FSD2 Coach H.M. Dixon remembered: ‘He’s going to be deeply missed in Pamplico’


PAMPLICO, S.C. (WBTW) — The Florence School District 2 and Hannah-Pamplico Community are mourning the loss of former football and basketball coach Henry Mack Dixon.

According to staff members, Dixon was more than just a coach; he was a mentor, a friend, someone who stick by you, an ICON. He dedicated 50 years of his life to Hannah-Pamplico High School.

“As I walk these halls, I think about the number of children’s lives that he has impacted in his 50-year career,” Sterling Mosby, principal of Hannah-Pamplico High School, said.

Current head basketball coach Jimmy Williams is one of those lives he touched.

“My relationship with coach Dixon probably started when I got off the bus in this district in kindergarten,” Williams said. “He’s been a part of every major accomplishment in my life. He’s been there for when I graduated from college, high school, middle school, the birth of my child and the birth of my last child.”

According to the district, Dixon wore many hats during his time at the high school. He was a teacher, counselor, and more. He also led the school to its only state championships boy’s track in 1987 and 1990.

“You would work hard for coach,” Williams said. “He expected a lot. When he spoke, you would listen, and everything he told us was something to make you better. Coach never told us anything wrong.”

Rusty Turner, a career specialist at Hannah-Pamplico High School, said he knew Dixon when he was in 7th grade. Turner spoke about many memories of Dixon, including when he was in high school and they used to drive school buses and Dixon was his bus supervisor.

“He’s going to be deeply missed in this Pamplico community,” Turner said. “Like I said, he was an icon here for 50 years at this school. So, he touched a lot of lives over the years. Mine was one of them.”

Following is a statement from Florence County School District 2 regarding Dixon’s passing:

PAMPLICO, S.C. — The Board of Trustees and the administrators, faculty, and staff of Florence
County School District 2 are deeply saddened by the recent passing of Coach Henry Mack
(H.M.) Dixon. Dixon was a beloved and dedicated community leader, administrator, teacher,

counselor, coach, and colleague for over five decades in Florence County School District 2.
Dixon began his career in Florence 2 in 1968 as a physical education teacher and coach at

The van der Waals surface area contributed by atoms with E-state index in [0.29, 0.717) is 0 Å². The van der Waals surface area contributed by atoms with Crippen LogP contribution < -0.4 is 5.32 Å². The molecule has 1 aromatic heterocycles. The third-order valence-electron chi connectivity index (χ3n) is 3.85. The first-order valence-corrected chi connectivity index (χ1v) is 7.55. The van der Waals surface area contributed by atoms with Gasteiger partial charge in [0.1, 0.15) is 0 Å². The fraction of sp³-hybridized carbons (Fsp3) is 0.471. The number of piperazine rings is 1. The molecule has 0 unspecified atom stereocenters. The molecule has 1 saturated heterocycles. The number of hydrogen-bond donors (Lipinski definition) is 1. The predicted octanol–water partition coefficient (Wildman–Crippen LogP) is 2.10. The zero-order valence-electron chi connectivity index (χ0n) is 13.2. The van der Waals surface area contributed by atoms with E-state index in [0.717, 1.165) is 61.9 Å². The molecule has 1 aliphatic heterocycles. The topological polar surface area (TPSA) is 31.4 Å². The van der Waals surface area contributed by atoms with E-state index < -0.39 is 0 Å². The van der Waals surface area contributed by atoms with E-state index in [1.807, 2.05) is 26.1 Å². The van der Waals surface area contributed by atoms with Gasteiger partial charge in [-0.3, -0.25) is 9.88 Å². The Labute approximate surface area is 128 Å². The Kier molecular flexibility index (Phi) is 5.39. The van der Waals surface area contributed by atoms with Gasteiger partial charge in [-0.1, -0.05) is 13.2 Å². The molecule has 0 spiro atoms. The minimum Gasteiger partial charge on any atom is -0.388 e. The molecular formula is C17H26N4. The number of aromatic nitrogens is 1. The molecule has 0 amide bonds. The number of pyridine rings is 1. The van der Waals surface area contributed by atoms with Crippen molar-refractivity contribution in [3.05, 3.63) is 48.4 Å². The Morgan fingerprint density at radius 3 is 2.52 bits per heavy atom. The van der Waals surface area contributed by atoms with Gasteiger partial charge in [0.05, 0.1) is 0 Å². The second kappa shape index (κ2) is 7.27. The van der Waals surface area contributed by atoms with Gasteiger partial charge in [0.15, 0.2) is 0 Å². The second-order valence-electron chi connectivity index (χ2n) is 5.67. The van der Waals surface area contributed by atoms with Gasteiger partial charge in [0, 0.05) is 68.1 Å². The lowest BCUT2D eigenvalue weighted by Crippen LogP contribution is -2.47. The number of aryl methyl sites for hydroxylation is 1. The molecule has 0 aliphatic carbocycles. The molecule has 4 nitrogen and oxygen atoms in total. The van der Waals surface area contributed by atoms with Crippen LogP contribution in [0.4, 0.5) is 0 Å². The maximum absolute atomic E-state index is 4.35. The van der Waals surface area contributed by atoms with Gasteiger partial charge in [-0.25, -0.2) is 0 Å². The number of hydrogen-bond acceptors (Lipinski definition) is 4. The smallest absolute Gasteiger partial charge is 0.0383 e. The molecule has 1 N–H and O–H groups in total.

Gibbs High School. Over the next 50 years, he served in various administrative and guidance
roles within the district including guidance counselor, career development facilitator, principal,
assistant principal, director of the challenge program, and director of transportation. Dixon also
served as the school’s athletic director, head football coach, assistant football, head track and
field, head girls basketball coach, head JV boys’ basketball, and head cross country coach.
Dixon officially retired in June 2019.

While Dixon coached various sports with dedication and distinction, his passion was track and
field. Dixon amassed over 30 Region Track Coach of the Year Honors. His teams won 11
Region Championships in track and field in addition to numerous individual track state titles.

In May 1987, the former Senator T.E. Smith introduced a concurrent resolution adopted by both
the Senate and House to commend and congratulate Dixon and his Hannah-Pamplico High
School boys track team on gaining the school’s first state championship in any sport by
capturing the Class A state track crown. Dixon’s boys track team added the school’s second
Class A state title in 1990 and his track team was state Class A runner-up in 1993.
Dixon was certified with the US Track and Field Association where he spent countless hours as
an official at Coastal Carolina University and University of South Carolina track and field events.
In July 2018, Dixon was recognized by South Carolina Athletic Coaches Association for 50
years of service. He was inducted into Hannah-Pamplico High School’s Athletic Hall of Fame in 2020.

Dixon participated actively in many organizations that promote the well-being of the
community’s children and families, including his church, civic groups, and service organizations.
Dixon was a sound source of advice and insight for faculty and staff and a trusted mentor for
students and district leaders alike. He was a beloved public servant, community leader, father,
and friend. Dixon will be greatly missed by all of us in the Hannah-Pamplico community. We
are deeply indebted to him for his many years of service and his sincere commitment to all

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